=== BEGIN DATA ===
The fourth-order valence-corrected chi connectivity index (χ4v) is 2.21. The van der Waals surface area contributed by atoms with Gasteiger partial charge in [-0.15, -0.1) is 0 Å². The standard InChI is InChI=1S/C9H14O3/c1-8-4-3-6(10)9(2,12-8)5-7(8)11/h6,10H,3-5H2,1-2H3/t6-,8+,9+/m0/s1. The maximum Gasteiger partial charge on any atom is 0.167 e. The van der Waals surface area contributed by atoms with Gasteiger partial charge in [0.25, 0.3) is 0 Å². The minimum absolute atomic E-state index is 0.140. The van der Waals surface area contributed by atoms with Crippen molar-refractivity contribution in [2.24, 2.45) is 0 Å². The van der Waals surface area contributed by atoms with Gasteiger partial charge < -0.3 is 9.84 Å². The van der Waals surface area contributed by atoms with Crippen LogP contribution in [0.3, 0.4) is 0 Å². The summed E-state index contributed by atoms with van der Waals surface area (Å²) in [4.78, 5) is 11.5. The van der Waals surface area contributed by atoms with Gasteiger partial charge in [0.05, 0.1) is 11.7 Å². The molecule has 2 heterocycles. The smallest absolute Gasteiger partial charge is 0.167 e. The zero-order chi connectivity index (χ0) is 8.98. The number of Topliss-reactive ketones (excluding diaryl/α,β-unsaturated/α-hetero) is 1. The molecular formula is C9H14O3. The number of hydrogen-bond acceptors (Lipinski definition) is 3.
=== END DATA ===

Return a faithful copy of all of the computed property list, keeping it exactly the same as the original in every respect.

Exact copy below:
The fourth-order valence-corrected chi connectivity index (χ4v) is 2.21. The van der Waals surface area contributed by atoms with Gasteiger partial charge in [-0.15, -0.1) is 0 Å². The standard InChI is InChI=1S/C9H14O3/c1-8-4-3-6(10)9(2,12-8)5-7(8)11/h6,10H,3-5H2,1-2H3/t6-,8+,9+/m0/s1. The maximum Gasteiger partial charge on any atom is 0.167 e. The van der Waals surface area contributed by atoms with Gasteiger partial charge in [0.25, 0.3) is 0 Å². The minimum absolute atomic E-state index is 0.140. The van der Waals surface area contributed by atoms with Crippen molar-refractivity contribution in [2.24, 2.45) is 0 Å². The van der Waals surface area contributed by atoms with Gasteiger partial charge < -0.3 is 9.84 Å². The van der Waals surface area contributed by atoms with Crippen LogP contribution in [0.3, 0.4) is 0 Å². The summed E-state index contributed by atoms with van der Waals surface area (Å²) in [4.78, 5) is 11.5. The van der Waals surface area contributed by atoms with Gasteiger partial charge in [0.05, 0.1) is 11.7 Å². The molecule has 2 heterocycles. The smallest absolute Gasteiger partial charge is 0.167 e. The zero-order chi connectivity index (χ0) is 8.98. The number of Topliss-reactive ketones (excluding diaryl/α,β-unsaturated/α-hetero) is 1. The molecular formula is C9H14O3. The number of hydrogen-bond acceptors (Lipinski definition) is 3.